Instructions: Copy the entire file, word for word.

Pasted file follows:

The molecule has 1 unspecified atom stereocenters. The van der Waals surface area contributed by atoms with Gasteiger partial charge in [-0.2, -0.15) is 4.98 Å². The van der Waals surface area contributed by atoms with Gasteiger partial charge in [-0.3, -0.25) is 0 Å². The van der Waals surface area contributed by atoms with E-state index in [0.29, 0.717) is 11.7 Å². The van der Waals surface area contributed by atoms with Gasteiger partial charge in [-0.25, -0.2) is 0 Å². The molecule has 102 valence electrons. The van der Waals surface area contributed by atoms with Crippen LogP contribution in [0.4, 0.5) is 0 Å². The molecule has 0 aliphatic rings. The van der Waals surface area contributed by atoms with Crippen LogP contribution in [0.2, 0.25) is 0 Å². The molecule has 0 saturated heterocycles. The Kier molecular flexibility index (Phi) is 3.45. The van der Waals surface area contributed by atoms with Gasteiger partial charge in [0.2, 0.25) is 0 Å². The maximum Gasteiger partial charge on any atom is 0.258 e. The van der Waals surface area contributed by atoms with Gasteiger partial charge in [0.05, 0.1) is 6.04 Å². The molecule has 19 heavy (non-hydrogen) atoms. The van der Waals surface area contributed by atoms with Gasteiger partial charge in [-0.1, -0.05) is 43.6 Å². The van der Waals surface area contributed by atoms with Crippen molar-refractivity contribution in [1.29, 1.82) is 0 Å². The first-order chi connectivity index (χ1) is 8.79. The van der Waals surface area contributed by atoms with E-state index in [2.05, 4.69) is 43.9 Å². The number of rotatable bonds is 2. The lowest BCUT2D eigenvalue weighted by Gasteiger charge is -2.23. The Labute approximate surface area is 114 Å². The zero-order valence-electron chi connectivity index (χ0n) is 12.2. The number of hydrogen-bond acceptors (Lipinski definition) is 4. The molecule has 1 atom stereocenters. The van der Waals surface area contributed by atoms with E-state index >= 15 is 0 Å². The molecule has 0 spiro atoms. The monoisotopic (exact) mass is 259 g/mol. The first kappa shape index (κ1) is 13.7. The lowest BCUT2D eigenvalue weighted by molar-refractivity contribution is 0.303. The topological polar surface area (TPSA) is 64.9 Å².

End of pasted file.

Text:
The molecule has 1 unspecified atom stereocenters. The van der Waals surface area contributed by atoms with Gasteiger partial charge in [-0.2, -0.15) is 4.98 Å². The van der Waals surface area contributed by atoms with Gasteiger partial charge in [-0.3, -0.25) is 0 Å². The van der Waals surface area contributed by atoms with E-state index in [0.29, 0.717) is 11.7 Å². The van der Waals surface area contributed by atoms with Gasteiger partial charge in [-0.25, -0.2) is 0 Å². The molecule has 102 valence electrons. The van der Waals surface area contributed by atoms with Crippen LogP contribution in [0.4, 0.5) is 0 Å². The molecule has 0 aliphatic rings. The van der Waals surface area contributed by atoms with Crippen LogP contribution in [0.2, 0.25) is 0 Å². The molecule has 0 saturated heterocycles. The Kier molecular flexibility index (Phi) is 3.45. The van der Waals surface area contributed by atoms with Gasteiger partial charge in [0.2, 0.25) is 0 Å². The maximum Gasteiger partial charge on any atom is 0.258 e. The van der Waals surface area contributed by atoms with Gasteiger partial charge in [0.05, 0.1) is 6.04 Å². The molecule has 19 heavy (non-hydrogen) atoms. The van der Waals surface area contributed by atoms with Gasteiger partial charge in [-0.1, -0.05) is 43.6 Å². The van der Waals surface area contributed by atoms with Crippen molar-refractivity contribution in [1.29, 1.82) is 0 Å². The first-order chi connectivity index (χ1) is 8.79. The van der Waals surface area contributed by atoms with E-state index in [2.05, 4.69) is 43.9 Å². The number of rotatable bonds is 2. The lowest BCUT2D eigenvalue weighted by Gasteiger charge is -2.23. The Labute approximate surface area is 114 Å². The zero-order valence-electron chi connectivity index (χ0n) is 12.2. The number of hydrogen-bond acceptors (Lipinski definition) is 4. The molecule has 1 atom stereocenters. The van der Waals surface area contributed by atoms with E-state index >= 15 is 0 Å². The molecule has 0 spiro atoms. The monoisotopic (exact) mass is 259 g/mol. The first kappa shape index (κ1) is 13.7. The lowest BCUT2D eigenvalue weighted by molar-refractivity contribution is 0.303. The topological polar surface area (TPSA) is 64.9 Å².